Keep your horses away from sycamore trees — that’s the warning from vets following an increase in cases of atypical myopathy this autumn.
The condition, which affects the muscles, can often be fatal.
The Atypical Myopathy Alert Group, a surveillance group based in Liege, Belgium, issued a warning to vets last month after a high prevalence of the disorder was noted across Europe, including the UK and Ireland.
Recent research in the USA linked the condition to the toxin hypoglycin A, which is found in the seeds of trees, including the box elder and sycamore.
But Dr Celia Marr, editor of the Equine Veterinary Journal, told H&H that the toxin — whose abundance varies widely, even within seeds from the same tree — may not be limited to these maple species.
“Only the sycamore tree has been investigated,” she said. “It is possible that other trees in the UK also contain this toxin.”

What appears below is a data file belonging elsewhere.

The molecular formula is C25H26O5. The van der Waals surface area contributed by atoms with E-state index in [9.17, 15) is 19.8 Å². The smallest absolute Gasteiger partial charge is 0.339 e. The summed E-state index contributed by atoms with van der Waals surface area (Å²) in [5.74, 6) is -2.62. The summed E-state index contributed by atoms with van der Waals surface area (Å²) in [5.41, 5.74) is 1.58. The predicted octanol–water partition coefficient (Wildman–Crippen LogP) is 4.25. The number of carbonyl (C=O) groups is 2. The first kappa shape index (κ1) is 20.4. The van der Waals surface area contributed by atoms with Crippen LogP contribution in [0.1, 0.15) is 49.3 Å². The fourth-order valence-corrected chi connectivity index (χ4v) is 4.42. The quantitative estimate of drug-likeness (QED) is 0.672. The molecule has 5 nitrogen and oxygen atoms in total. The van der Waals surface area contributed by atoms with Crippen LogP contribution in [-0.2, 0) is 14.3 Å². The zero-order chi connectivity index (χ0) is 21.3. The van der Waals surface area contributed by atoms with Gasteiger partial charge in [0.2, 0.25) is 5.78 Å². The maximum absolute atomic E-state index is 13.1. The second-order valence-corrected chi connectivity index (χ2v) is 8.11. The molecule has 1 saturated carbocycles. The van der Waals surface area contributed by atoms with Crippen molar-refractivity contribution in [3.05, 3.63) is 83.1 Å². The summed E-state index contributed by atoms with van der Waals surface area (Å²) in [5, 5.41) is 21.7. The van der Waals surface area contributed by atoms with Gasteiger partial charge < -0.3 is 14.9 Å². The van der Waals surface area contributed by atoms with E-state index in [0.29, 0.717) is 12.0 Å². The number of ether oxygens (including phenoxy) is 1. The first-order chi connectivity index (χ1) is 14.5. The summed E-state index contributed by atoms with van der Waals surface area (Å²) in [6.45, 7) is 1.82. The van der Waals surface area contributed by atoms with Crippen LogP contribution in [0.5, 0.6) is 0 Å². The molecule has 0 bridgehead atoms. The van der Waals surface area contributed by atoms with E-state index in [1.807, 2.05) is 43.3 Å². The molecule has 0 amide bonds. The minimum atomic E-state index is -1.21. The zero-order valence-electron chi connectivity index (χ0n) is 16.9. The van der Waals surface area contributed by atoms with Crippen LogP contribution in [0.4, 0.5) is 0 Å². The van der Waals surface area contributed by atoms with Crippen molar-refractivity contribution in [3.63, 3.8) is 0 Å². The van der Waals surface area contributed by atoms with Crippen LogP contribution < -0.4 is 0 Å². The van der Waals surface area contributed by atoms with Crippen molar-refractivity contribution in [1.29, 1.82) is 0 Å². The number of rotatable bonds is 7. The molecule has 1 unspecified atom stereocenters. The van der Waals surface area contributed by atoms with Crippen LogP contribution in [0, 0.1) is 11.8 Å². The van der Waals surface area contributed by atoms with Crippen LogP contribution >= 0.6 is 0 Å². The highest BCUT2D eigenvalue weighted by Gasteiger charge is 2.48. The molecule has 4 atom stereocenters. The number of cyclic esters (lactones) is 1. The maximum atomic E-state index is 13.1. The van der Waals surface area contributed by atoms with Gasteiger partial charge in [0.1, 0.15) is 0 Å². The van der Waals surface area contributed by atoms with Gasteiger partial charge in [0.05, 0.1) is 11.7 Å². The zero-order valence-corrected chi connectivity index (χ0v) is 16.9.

Equine vet Karen Coumbe advised owners to be cautious.
“It is hard to know whether it is associated with more sycamore seeds than normal after a warm summer or more falling at once with the stormy weather,” she said.
“I would recommend reducing horse access to sycamore seeds and fallen leaves by changing grazing where possible, fencing off areas of leaf fall or feeding supplementary hay to reduce grazing in danger areas.”
Equine vet Andy Durham said that, although he has seen relatively high numbers of cases this autumn, they are less severe than in the past.
“Four years ago, 95% of cases died, but this year I think 75% will survive — and I am unsure why,” he said. “Perhaps the toxin is less concentrated.”
The onset of the disease can be extremely rapid, with some horses being found dead in their fields. Outbreaks of the disease tend to be seasonal, with most cases occurring in the autumn.
Signs include muscular weakness and stiffness, dark urine, fatigue, colic-like signs and trembling.